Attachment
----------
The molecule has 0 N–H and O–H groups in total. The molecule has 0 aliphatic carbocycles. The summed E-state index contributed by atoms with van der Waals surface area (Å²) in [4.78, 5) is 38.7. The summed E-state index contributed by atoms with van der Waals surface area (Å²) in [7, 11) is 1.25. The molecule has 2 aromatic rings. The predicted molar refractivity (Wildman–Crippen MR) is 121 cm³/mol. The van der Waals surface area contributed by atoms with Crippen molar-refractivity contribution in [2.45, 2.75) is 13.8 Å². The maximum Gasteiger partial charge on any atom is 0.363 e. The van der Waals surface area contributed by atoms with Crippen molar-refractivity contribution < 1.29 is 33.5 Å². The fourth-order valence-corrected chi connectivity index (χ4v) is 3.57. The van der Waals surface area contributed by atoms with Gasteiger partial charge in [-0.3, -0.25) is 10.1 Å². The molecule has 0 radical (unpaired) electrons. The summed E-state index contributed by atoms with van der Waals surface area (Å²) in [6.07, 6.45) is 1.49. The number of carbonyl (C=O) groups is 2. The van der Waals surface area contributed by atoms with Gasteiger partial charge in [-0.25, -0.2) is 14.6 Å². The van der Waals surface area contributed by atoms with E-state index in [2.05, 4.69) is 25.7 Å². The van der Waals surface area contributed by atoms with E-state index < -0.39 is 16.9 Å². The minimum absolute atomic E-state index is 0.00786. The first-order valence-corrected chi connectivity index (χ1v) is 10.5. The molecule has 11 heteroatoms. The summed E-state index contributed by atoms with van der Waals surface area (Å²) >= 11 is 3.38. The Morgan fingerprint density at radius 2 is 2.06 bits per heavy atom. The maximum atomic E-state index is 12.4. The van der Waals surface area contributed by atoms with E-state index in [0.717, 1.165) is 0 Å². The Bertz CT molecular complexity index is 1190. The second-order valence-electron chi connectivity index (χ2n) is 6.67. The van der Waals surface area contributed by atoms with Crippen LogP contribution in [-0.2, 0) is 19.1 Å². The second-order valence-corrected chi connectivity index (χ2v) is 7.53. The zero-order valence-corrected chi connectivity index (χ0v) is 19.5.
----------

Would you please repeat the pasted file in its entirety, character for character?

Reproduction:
The molecule has 0 N–H and O–H groups in total. The molecule has 0 aliphatic carbocycles. The summed E-state index contributed by atoms with van der Waals surface area (Å²) in [4.78, 5) is 38.7. The summed E-state index contributed by atoms with van der Waals surface area (Å²) in [7, 11) is 1.25. The molecule has 2 aromatic rings. The predicted molar refractivity (Wildman–Crippen MR) is 121 cm³/mol. The van der Waals surface area contributed by atoms with Crippen molar-refractivity contribution in [2.45, 2.75) is 13.8 Å². The maximum Gasteiger partial charge on any atom is 0.363 e. The van der Waals surface area contributed by atoms with Crippen molar-refractivity contribution < 1.29 is 33.5 Å². The fourth-order valence-corrected chi connectivity index (χ4v) is 3.57. The van der Waals surface area contributed by atoms with Gasteiger partial charge in [-0.3, -0.25) is 10.1 Å². The molecule has 0 radical (unpaired) electrons. The summed E-state index contributed by atoms with van der Waals surface area (Å²) in [6.07, 6.45) is 1.49. The number of carbonyl (C=O) groups is 2. The van der Waals surface area contributed by atoms with Gasteiger partial charge in [-0.25, -0.2) is 14.6 Å². The van der Waals surface area contributed by atoms with E-state index in [2.05, 4.69) is 25.7 Å². The van der Waals surface area contributed by atoms with E-state index < -0.39 is 16.9 Å². The minimum absolute atomic E-state index is 0.00786. The first-order valence-corrected chi connectivity index (χ1v) is 10.5. The molecule has 11 heteroatoms. The summed E-state index contributed by atoms with van der Waals surface area (Å²) >= 11 is 3.38. The Morgan fingerprint density at radius 2 is 2.06 bits per heavy atom. The maximum atomic E-state index is 12.4. The van der Waals surface area contributed by atoms with E-state index in [0.717, 1.165) is 0 Å². The Bertz CT molecular complexity index is 1190. The second-order valence-electron chi connectivity index (χ2n) is 6.67. The van der Waals surface area contributed by atoms with Crippen LogP contribution in [-0.2, 0) is 19.1 Å². The second-order valence-corrected chi connectivity index (χ2v) is 7.53. The zero-order valence-corrected chi connectivity index (χ0v) is 19.5.